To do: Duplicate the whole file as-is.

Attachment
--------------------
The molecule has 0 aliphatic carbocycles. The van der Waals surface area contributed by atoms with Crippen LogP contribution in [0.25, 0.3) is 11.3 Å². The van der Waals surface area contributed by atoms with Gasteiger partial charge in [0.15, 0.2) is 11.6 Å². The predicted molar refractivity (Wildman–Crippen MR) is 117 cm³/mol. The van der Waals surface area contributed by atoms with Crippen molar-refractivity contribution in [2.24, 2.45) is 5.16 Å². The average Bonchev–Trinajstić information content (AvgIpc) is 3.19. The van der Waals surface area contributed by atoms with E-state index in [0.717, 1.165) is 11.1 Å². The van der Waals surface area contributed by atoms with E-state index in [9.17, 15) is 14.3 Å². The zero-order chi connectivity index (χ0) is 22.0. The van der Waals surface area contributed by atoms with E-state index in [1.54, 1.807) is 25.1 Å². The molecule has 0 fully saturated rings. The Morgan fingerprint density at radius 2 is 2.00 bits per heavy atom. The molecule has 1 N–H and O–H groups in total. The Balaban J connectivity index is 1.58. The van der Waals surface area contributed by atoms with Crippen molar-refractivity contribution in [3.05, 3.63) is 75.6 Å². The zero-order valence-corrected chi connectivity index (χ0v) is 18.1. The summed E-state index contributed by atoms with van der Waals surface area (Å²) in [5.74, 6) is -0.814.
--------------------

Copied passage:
The molecule has 0 aliphatic carbocycles. The van der Waals surface area contributed by atoms with Crippen LogP contribution in [0.25, 0.3) is 11.3 Å². The van der Waals surface area contributed by atoms with Gasteiger partial charge in [0.15, 0.2) is 11.6 Å². The predicted molar refractivity (Wildman–Crippen MR) is 117 cm³/mol. The van der Waals surface area contributed by atoms with Crippen molar-refractivity contribution in [2.24, 2.45) is 5.16 Å². The average Bonchev–Trinajstić information content (AvgIpc) is 3.19. The van der Waals surface area contributed by atoms with E-state index in [0.717, 1.165) is 11.1 Å². The van der Waals surface area contributed by atoms with E-state index in [9.17, 15) is 14.3 Å². The zero-order chi connectivity index (χ0) is 22.0. The van der Waals surface area contributed by atoms with E-state index in [1.54, 1.807) is 25.1 Å². The molecule has 0 fully saturated rings. The Morgan fingerprint density at radius 2 is 2.00 bits per heavy atom. The molecule has 1 N–H and O–H groups in total. The Balaban J connectivity index is 1.58. The van der Waals surface area contributed by atoms with Crippen molar-refractivity contribution in [3.05, 3.63) is 75.6 Å². The zero-order valence-corrected chi connectivity index (χ0v) is 18.1. The summed E-state index contributed by atoms with van der Waals surface area (Å²) in [5.74, 6) is -0.814.